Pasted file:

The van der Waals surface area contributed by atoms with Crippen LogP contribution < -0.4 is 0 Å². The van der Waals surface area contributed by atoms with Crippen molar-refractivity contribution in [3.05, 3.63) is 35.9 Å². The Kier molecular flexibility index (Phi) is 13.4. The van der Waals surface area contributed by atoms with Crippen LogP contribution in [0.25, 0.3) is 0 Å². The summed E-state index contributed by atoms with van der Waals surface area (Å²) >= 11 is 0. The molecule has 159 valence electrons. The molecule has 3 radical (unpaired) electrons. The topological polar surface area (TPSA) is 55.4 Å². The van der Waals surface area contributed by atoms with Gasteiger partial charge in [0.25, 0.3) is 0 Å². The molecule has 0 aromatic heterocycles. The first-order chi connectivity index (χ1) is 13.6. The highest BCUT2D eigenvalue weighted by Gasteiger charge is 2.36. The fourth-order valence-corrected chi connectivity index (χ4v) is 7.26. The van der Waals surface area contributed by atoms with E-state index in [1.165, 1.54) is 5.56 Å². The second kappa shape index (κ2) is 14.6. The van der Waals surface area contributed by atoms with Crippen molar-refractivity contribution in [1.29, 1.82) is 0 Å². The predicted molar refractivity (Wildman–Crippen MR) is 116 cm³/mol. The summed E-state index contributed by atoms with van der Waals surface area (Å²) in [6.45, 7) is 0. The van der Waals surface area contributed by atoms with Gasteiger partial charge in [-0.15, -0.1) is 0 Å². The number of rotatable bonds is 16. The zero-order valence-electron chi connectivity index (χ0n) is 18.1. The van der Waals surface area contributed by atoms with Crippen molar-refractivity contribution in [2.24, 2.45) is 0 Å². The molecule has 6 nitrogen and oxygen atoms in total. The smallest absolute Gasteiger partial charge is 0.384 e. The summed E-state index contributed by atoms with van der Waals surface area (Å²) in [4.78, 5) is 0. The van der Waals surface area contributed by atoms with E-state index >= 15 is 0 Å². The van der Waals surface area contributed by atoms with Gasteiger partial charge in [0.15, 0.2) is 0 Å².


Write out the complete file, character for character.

The van der Waals surface area contributed by atoms with Crippen LogP contribution < -0.4 is 0 Å². The van der Waals surface area contributed by atoms with Crippen molar-refractivity contribution in [3.05, 3.63) is 35.9 Å². The Kier molecular flexibility index (Phi) is 13.4. The van der Waals surface area contributed by atoms with Crippen LogP contribution in [0.25, 0.3) is 0 Å². The summed E-state index contributed by atoms with van der Waals surface area (Å²) >= 11 is 0. The molecule has 159 valence electrons. The molecule has 3 radical (unpaired) electrons. The topological polar surface area (TPSA) is 55.4 Å². The van der Waals surface area contributed by atoms with Gasteiger partial charge in [0.25, 0.3) is 0 Å². The molecule has 0 aromatic heterocycles. The first-order chi connectivity index (χ1) is 13.6. The highest BCUT2D eigenvalue weighted by Gasteiger charge is 2.36. The fourth-order valence-corrected chi connectivity index (χ4v) is 7.26. The van der Waals surface area contributed by atoms with E-state index in [1.165, 1.54) is 5.56 Å². The second kappa shape index (κ2) is 14.6. The van der Waals surface area contributed by atoms with Crippen molar-refractivity contribution in [1.29, 1.82) is 0 Å². The predicted molar refractivity (Wildman–Crippen MR) is 116 cm³/mol. The summed E-state index contributed by atoms with van der Waals surface area (Å²) in [6.45, 7) is 0. The van der Waals surface area contributed by atoms with Gasteiger partial charge in [-0.15, -0.1) is 0 Å². The number of rotatable bonds is 16. The zero-order valence-electron chi connectivity index (χ0n) is 18.1. The van der Waals surface area contributed by atoms with Crippen molar-refractivity contribution in [2.24, 2.45) is 0 Å². The molecule has 6 nitrogen and oxygen atoms in total. The smallest absolute Gasteiger partial charge is 0.384 e. The summed E-state index contributed by atoms with van der Waals surface area (Å²) in [4.78, 5) is 0. The van der Waals surface area contributed by atoms with E-state index >= 15 is 0 Å². The van der Waals surface area contributed by atoms with Gasteiger partial charge in [0.15, 0.2) is 0 Å².